Until, that is, Pete's past catches up with him, at which point The Majestic turns into a soapbox for freedom of speech and democracy and what patriotism really means. Carrey gets his Mr. Smith Goes to Washington moment in front of the committee, but he could never be mistaken for Jimmy Stewart his eyebrows-raised earnestness smacks of pleading rather than heartfelt conviction or newfound integrity. Perhaps that's the film's biggest flaw; in this age of cynicism, an earnest, Capra-esque tale like this feels forced and false rather than sincere. We can accept gee-whizzes and black-and-white moral certainty from the classics, but it's hard to buy it from a contemporary movie (with some exceptions, of course, including Darabont's own extraordinary Shawshank Redemption).
And as appealing as Carrey is, he does better in roles that allow him, if not a lot of laughs, at least a little bit more of an edge. He never quite finds his way as Pete; despite the film's inflated two-and-a-half hour running time (it feels like more), he doesn't seem to have enough time to convey Pete's journey as a character we know he's changed because he says so, not because he shows it. In a less-predictable, less-idealized movie that might be forgivable, but in The Majestic, character is supposed to be king, and if 152 minutes isn't long enough for the coronation, the monarchy is doomed to fail.
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Give Warner's Majestic DVD a spin, and you'll find out that it could have been even longer one of the disc's main features is a set of seven deleted scenes, which add up to a total of about nine additional minutes. Most of them elaborate on points that are covered later in the movie with one or two lines of dialogue; considering that, Darabont was smart to cut them (too bad he and editor Jim Page weren't even more ruthless in post-production). The only one that might have been worth leaving in is a scene between Adele and her father, Doc (David Ogden Stiers), after he breaks the news of Luke's return it feels right to give her a chance to react on screen.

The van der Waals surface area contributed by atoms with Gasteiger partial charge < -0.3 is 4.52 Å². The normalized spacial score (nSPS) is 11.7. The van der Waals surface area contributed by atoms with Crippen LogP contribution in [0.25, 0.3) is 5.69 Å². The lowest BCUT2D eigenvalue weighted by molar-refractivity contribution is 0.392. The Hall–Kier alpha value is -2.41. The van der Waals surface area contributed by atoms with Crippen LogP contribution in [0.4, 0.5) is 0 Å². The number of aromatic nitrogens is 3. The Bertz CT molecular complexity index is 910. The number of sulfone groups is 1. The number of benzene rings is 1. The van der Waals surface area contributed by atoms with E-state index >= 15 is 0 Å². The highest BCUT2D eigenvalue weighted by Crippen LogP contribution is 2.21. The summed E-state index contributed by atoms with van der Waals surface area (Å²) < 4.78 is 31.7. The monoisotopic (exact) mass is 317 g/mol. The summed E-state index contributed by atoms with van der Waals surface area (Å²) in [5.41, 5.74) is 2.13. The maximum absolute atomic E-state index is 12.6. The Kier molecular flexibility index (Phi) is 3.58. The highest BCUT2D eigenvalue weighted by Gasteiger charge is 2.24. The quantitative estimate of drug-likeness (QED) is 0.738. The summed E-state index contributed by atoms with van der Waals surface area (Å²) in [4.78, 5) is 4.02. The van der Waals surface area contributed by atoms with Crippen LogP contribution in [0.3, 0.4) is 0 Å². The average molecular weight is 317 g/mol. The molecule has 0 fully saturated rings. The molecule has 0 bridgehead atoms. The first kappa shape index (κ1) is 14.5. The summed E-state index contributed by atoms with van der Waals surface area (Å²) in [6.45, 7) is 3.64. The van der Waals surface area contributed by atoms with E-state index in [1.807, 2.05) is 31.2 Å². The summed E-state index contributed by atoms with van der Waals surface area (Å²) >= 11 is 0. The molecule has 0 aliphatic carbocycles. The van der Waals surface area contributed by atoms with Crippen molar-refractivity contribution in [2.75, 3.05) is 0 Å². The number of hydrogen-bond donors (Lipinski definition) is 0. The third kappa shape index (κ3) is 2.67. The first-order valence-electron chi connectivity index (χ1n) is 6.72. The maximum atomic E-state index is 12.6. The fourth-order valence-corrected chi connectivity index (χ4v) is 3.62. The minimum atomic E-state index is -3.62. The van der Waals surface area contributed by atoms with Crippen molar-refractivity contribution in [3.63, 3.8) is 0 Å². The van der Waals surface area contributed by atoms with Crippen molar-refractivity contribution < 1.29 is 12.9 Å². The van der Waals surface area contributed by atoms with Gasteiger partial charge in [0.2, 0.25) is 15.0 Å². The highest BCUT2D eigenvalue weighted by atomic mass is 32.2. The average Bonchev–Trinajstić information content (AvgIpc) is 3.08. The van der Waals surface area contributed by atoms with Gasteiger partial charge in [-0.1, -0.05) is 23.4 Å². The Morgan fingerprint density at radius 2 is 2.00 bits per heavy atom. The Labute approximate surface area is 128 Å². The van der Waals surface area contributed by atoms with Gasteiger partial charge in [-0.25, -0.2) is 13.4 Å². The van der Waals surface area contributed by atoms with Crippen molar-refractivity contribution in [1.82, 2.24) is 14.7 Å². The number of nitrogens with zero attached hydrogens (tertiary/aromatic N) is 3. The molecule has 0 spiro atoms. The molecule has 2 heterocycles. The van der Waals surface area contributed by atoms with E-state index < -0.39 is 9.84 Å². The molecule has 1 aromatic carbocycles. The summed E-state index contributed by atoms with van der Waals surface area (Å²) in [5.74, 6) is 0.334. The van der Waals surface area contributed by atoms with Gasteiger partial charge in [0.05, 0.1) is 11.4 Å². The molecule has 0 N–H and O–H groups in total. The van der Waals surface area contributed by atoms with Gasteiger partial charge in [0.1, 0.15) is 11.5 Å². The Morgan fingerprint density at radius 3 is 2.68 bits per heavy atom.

The other main goodie on the disc is the un-cut, five-minute Sand Pirates of the Sahara sequence. Sand Pirates is the swashbuckling tomb raider romance Pete penned for the film's fictional HHS movie studio; it's a fun a spoof of/homage to B-movie classics of the '50s (especially since it stars contemporary B-movie actor Bruce Campbell, a veteran of Sam Raimi's Evil Dead flicks). Other extras include cast and crew credits (with filmographies for Carrey and Darabont), the trailer, and information about the Hollywood blacklist.
On the technical side, no one could accuse Darabont of making an ugly movie; with its neon lights and pretty seaside location, The Majestic is nice to look at (with the exception of some very obvious blue-screen shots during Pete and Adele's tryst at the lighthouse), and that holds true for the small screen version as well. The anamorphic transfer (1.85:1) is clean and clear, and the Dolby Digital 5.1 audio doesn't disappoint. (Other audio options include a French 2.0 track and English and French subtitles.)
- Anamorphic widescreen (1.85:1)
- Single-sided, dual-layered disc (SS-DL)
- Dolby Digital 5.1 (English), Dolby 2.0 Surround (French)
- English and French (dubbed in Quebec) subtitles
- Seven additional scenes
- Uncut Sand Pirates of the Sahara sequence
- "The Hollywood Blacklist" article
- Cast and crew credits